Recently, Shine waxed nostalgic about the best and worst cartoon heroines for our daughters.

Thankfully, one of my FAVORITES made the good girl list. Jem! Jem! She's truly outrageous, truly truly outrageous!

Source: Wikipedia

Here's what Shine says about our girl Jem:

If your daughters have never seen Jem, she may be worth an introduction. For a cartoon, she's one heck of a woman. Not only does Jem front an arena rock band, she's a big-time music producer—a rarity in the real-life male dominated industry. Jem also runs a non-profit foundation that supports foster kids, 12 of whom live with her and the Holograms at their sweet pad.

So who made the worst list? Wilma from The Flinstones was billed as an abuse survivor. Tinkerbell was written off as the nymph she is. And did you guys know this about Smurfette??!!

Totally true cartoon backstory of how the only lady Smurf (until 2008) came into being: evil Gargamel created her from clay to sabotage the pleasant, woman-free (they probably call it 'smurfy') way of life in Smurf Village. When she was found out as nothing but a two-bit seductress, she was shamed in Smurf court. Papa Smurf, kind-hearted leader or lecherous, racist tyrant depending on your outlook, took pity on her and broke the spell Gargamel used to create her. Here's where she gets even worse: once Papa removed her dark powers, her brown, frizzy her turned to blond, wavy locks. Also her flats became heels. And her white dress got embellishments.

I thought she was just slightly slutty in her smurfy way! I had no idea she came with a back story.

So let's talk cartoons, people. What should I allow my kiddo to watch? What do you remember about your childhood cartoons? I recently introduced Wee 'Burb to Fraggle Rock and she loves it. I'm scared to find out the back stories of some of those! Especially since I am convinced Trash Heap is Edna Garrett in trash form. Do you even care about role models, or is it just a good way to keep them quiet for a few mintues so you can pee?

Wednesday, June 15, 2011

A Beary Happy Birthday to Me

So the roommate got me an early birthday present of a trip to her boss’ cabin in Wisconsin. My expertise on cabins and cabin travel is limited to my sister-in-law’s awesomely tricked out house on like a billion acres. Complete with hot tub.

Oh, and bears.

Her dog, fondly called Frankendog for awhile, still bears (pun intended) the scars of her run-in with a bear mommy who was less than thrilled with the pup for deciding her cub was her new playmate. And later, the bear (or one of its relatives) took out their frustration on their hot tub cover, completely annihilating it not 10 feet from their door.

People? I don’t do nature. I’m sorry if this makes me a princess. It’s just how I roll. So my first question to the roommate and her boss was if they had bears.

While I was waiting for an answer, my husband stepped in. He decided he wanted me to be prepared in case I came face-to-face with a cranky bear. I decided to share this with you because a) it’s freaking hilarious and b) it may just save your life.

“The most important thing is to not run away from the bear. Because if you run, you’re prey.”

I’m pretty sure if you’re there, you’re prey, right? Like it’s not like the Terminator where the bear is all assessing me to see if I am THE ONE. Or if he can steal my clothes. I’m fairly confident they bite first, ask questions later. Yes?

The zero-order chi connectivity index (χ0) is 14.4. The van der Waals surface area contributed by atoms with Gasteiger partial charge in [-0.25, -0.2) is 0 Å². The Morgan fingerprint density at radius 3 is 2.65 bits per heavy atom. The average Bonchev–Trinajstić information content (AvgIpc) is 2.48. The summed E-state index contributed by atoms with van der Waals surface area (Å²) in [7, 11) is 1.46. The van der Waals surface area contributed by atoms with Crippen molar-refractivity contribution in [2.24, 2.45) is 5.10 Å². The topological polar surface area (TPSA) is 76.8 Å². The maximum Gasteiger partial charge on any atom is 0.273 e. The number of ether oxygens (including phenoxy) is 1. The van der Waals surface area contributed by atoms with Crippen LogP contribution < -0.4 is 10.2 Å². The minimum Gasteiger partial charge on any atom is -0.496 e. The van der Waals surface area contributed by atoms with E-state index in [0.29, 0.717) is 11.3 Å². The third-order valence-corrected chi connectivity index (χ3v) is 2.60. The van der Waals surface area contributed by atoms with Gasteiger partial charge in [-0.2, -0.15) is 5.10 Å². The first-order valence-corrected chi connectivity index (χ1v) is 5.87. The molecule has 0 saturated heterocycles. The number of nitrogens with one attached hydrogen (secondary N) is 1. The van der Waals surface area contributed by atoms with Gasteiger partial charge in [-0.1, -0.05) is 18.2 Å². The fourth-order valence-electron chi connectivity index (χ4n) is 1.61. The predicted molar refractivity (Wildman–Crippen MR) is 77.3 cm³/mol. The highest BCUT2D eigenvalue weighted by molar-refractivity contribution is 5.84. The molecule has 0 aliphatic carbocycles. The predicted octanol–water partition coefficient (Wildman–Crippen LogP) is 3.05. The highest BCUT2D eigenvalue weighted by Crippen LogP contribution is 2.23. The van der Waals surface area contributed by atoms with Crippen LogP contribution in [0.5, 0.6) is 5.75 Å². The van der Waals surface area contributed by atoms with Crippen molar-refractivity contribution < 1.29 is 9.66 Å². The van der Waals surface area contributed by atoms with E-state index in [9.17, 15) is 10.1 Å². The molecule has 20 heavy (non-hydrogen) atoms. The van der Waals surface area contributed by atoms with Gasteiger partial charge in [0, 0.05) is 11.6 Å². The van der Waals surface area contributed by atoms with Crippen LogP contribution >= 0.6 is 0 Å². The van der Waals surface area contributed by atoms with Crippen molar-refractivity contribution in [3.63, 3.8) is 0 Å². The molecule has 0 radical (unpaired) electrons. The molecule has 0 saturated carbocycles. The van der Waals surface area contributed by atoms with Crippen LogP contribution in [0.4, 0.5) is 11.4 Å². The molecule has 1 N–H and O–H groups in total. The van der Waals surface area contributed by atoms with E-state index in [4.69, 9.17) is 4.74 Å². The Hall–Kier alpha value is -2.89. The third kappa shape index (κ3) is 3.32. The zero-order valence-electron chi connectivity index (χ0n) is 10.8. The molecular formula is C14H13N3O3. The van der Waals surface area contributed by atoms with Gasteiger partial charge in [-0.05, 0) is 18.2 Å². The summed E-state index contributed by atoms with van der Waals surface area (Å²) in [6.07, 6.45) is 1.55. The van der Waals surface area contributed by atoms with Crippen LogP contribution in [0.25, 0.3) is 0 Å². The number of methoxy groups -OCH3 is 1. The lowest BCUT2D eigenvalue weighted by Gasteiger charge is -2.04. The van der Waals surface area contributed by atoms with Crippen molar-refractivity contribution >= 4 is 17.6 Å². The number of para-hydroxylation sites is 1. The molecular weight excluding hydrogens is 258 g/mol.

“Do not try to climb trees.”

Is this a common instinct? I guess I don’t know what I would do, besides pee my pants and lay down and play dead (incidentally, also ill-advised). But I would think attempting to climb a tree would be low on the list. I don’t do trees, either. Though apparently I was an expert tree climber as a youth. Someday we can discuss the multiple complaints my mother had as I ruined the handmade dresses…and, you know, climbed trees in a dress. Flashing neighbors early, that’s how I roll.

“Never sneak up on a bear.”

Like, is this really a common thing? Does he seriously think I’d be stalking some bear like “bwaahaha, I’ve got you know, Grizzly!” I have no words for this one.

“Make yourself a bigger force than the bear.”

So this was the crux of the advice. I’m 5 foot 4. So is my roommate. Somehow I was picturing her like boosting me up on her shoulders so we look like one really tall person?

In all seriousness, apparently you are supposed to wear something called bear spray (I am imagining it has to do with pee of some sort of animal, and I just am too traumatized to look it up) and make a lot of noise when approaching anywhere with potential bear-like creatures.

Fortunately, her boss’ cabin did not have bears. But she did cite ticks, so we didn’t do any venturing around the property.

I should ask Scott what to do with ticks.

Monday, June 13, 2011

Why We Should All Have a Sister Wife

When Wee 'Burb was a few months old, one of my closest friends came to live with us from Boston. Having had enough of living in her parents' basement and going from job to job, she moved into our basement for a little reprieve.

She is one of the few people I could ever live with, other than my husband. She's someone I can flat out say "I need my space" to and she would not take offense, and would thank me for letting her know.

Which is why over a year later, she's still here. It works for us, and while it's not permanent, we're in no rush to see her go.

Scott jokingly calls her the non-sexual sister wife. And in many ways, this is what she is.

In addition to being my friend, she is now Scott's friend, and one of Wee Burb's favorite people (Cous Cous, too). In fact, when I tell her no, she often goes running to our roommate for comfort. "She" being both Wee 'Burb AND Cous Cous in this scenario, sadly.